Thomas and his wife Linda gave $250,000 each to the committee.

“He’s a mega landlord, he’s been trying to get rid of rent control for, like, 15 years,” said Shanti Singh, the communications and legislative director at Tenants Together, a statewide renters advocacy group. 

In a city like San Francisco, Singh said, it is “really consequential” when deep-pocketed donors like Coates support a mayoral candidate, and she worried about what his donation might mean for renters’ rights if Farrell were elected. In April, Farrell called San Francisco’s rent-control laws “onerous.”

It is not the first time the Coates family has helped Farrell.

The Coates have given at least $161,500 to support Farrell since 2010, when he first ran for office as District 2 supervisor, according to local filings; they either donated to the candidate directly, or to independent expenditure committees supporting him. The family lives in the Marina, Farrell’s district, and owns multiple properties across San Francisco, according to property records.

Some of Coates’ giving led to a 2015 fine, at the time the city’s largest, when Farrell was threatened with a $191,000 penalty for allegedly coordinating with an independent committee to keep voters from choosing his opponent. Farrell won that 2010 race by just 258 votes. 

The Ethics Commission later reduced the fine to $25,000. It said it agreed with a state finding that Farrell was “not aware of [his campaign manager’s] actions,” but the commission vote was 3-2, and one of the commission members subsequently resigned, saying the body was ineffectual.

Coates could not be reached for comment. The husband-wife pair have given at least $2,136,499 to San Francisco races since 1998, according to local filings, including to business-friendly PACs and groups supporting District 2 Supervisor Catherine Stefani. Nationally, the two have given at least $892,502, according to federal filings; 85 percent of that, $758,802, has gone towards Republicans.

Farrell close to big-money group Neighbors for a Better San Francisco

In June, Farrell raised eyebrows when his mayoral campaign received $57,415 from Farrell’s ballot measure committee. His team said it was reimbursement for office space and canvassers; rival campaigns said Farrell’s ballot committee was subsidizing his mayoral race.

Farrell has no shortage of potential big donors with which to potentially continue this arrangement: He has in his corner one of the top-spending groups in San Francisco politics, Neighbors for a Better San Francisco. The group, formed in 2020, is a collection of moderate- and right-leaning donors who have, in quick order, funded a slate of moderate candidates and bankrolled the 2022 recall of then-District Attorney Chesa Boudin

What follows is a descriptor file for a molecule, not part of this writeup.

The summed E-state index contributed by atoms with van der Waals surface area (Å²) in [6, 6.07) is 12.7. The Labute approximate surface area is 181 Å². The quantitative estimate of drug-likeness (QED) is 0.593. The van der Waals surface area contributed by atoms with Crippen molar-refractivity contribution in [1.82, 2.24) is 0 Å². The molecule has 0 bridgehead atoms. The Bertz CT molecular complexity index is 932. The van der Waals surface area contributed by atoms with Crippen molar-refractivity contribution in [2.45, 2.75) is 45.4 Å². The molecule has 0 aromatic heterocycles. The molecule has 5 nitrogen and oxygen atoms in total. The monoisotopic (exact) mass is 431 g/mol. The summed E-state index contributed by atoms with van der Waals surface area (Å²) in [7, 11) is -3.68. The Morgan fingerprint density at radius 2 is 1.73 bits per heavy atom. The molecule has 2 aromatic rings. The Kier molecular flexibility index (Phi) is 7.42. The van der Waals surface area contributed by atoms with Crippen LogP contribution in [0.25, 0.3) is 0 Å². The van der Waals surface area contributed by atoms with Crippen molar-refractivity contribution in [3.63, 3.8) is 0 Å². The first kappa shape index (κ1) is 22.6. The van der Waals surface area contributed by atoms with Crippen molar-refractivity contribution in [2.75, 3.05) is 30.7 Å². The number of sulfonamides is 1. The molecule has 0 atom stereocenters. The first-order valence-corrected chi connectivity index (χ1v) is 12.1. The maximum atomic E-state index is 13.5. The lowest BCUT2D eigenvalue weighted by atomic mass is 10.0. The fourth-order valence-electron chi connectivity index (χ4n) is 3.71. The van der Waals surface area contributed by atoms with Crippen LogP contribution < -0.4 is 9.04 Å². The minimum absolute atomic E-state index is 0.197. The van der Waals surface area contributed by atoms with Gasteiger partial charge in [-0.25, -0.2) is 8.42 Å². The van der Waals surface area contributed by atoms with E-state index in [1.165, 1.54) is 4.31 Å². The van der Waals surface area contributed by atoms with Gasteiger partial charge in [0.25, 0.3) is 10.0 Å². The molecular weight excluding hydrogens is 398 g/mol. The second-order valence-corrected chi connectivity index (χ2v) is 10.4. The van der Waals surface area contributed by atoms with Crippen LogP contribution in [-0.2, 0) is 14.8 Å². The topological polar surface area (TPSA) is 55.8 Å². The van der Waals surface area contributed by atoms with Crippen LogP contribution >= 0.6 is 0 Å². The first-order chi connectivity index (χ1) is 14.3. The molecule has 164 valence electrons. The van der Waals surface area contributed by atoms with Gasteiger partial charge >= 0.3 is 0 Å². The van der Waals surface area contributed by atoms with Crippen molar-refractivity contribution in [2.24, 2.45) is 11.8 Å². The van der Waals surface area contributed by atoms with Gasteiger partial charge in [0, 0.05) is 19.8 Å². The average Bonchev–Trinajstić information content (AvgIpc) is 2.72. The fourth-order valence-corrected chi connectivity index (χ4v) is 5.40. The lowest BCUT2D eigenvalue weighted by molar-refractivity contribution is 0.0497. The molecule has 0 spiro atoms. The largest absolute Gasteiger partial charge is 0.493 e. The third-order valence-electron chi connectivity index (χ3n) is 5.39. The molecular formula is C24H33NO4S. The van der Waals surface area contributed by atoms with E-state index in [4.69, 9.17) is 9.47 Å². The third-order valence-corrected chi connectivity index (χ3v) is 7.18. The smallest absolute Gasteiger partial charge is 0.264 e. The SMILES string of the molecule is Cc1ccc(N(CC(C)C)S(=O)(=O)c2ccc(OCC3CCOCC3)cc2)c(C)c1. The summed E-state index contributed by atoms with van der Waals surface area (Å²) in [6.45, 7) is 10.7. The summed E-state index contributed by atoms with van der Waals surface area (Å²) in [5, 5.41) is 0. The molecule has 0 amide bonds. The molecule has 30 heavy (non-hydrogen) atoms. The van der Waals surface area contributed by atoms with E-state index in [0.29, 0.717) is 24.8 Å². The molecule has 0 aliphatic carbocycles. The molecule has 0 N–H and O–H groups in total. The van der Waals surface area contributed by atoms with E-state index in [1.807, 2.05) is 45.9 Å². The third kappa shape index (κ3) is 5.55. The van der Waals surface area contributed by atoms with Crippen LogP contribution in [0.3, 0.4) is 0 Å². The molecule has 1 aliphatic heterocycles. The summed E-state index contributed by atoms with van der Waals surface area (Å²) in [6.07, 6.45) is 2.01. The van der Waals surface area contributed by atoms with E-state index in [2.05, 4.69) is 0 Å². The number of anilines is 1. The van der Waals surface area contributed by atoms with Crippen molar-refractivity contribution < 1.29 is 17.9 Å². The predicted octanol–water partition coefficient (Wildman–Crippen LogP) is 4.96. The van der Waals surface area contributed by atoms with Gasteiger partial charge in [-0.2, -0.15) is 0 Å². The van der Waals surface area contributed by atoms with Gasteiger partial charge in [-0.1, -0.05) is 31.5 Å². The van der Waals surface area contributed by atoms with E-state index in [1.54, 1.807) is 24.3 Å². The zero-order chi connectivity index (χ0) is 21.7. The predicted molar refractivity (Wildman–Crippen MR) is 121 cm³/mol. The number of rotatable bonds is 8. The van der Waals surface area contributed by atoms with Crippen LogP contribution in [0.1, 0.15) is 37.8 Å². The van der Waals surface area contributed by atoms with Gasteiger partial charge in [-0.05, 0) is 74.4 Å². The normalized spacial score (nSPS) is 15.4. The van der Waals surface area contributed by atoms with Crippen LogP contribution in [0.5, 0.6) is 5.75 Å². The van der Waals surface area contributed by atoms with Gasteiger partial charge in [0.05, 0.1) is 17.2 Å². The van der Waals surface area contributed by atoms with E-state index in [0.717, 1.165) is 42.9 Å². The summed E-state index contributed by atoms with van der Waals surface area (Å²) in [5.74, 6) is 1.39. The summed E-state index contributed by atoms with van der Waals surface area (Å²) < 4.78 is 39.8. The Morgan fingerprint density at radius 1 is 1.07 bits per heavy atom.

In April, the San Francisco Chronicle reported that Neighbors’ executive director, Jay Cheng, positioned himself as a decision-maker in the choice to hire a campaign strategist for Farrell; the campaign said it was not working with Neighbors.

While the group said it is officially staying out of the mayor’s race, its donors aren’t. In June, the group endorsed Farrell and Daniel Lurie for mayor, signaling to deep-pocketed San Franciscans where they should put their money.

They’ve obliged. Already, at least eight Neighbors donors (or their spouses) have given more than $730,590 to Farrell’s ballot-measure committee. That includes Coates and his wife, the Republican mega-donor and Neighbors president William Oberndorf (who gave $45,000 through his company), and billionaire investor John Pritzker (who gave $100,000).

“It’s even more questionable than just ballot measure ads,” Ross said of the two committees sharing campaign infrastructure. How could a press secretary accurately log their time between both committees, he asked, or a field director? The two committees, Ross said, are “one in the same.”

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JOE RIVANO BARROSSENIOR EDITOR

joe.rivanobarros@missionlocal.com

Joe was born in Sweden, where half of his family received asylum after fleeing Pinochet, and spent his early childhood in Chile; he moved to Oakland when he was eight. He attended Stanford University for political science and worked at Mission Local as a reporter after graduating. He then spent time in advocacy as a partner for the strategic communications firm The Worker Agency. He rejoined Mission Local as an editor in 2023.More by Joe Rivano Barros

Source: https://missionlocal.org/2024/07/farrell-thomas-coates-sf-ballot-measure-rent-control-neighbors/?utm_medium=email&utm_source=Mission+Local&utm_campaign=44ad9a0ea2-EMAIL_CAMPAIGN_2024_07_08_05_09&utm_term=0_-44ad9a0ea2-[LIST_EMAIL_ID]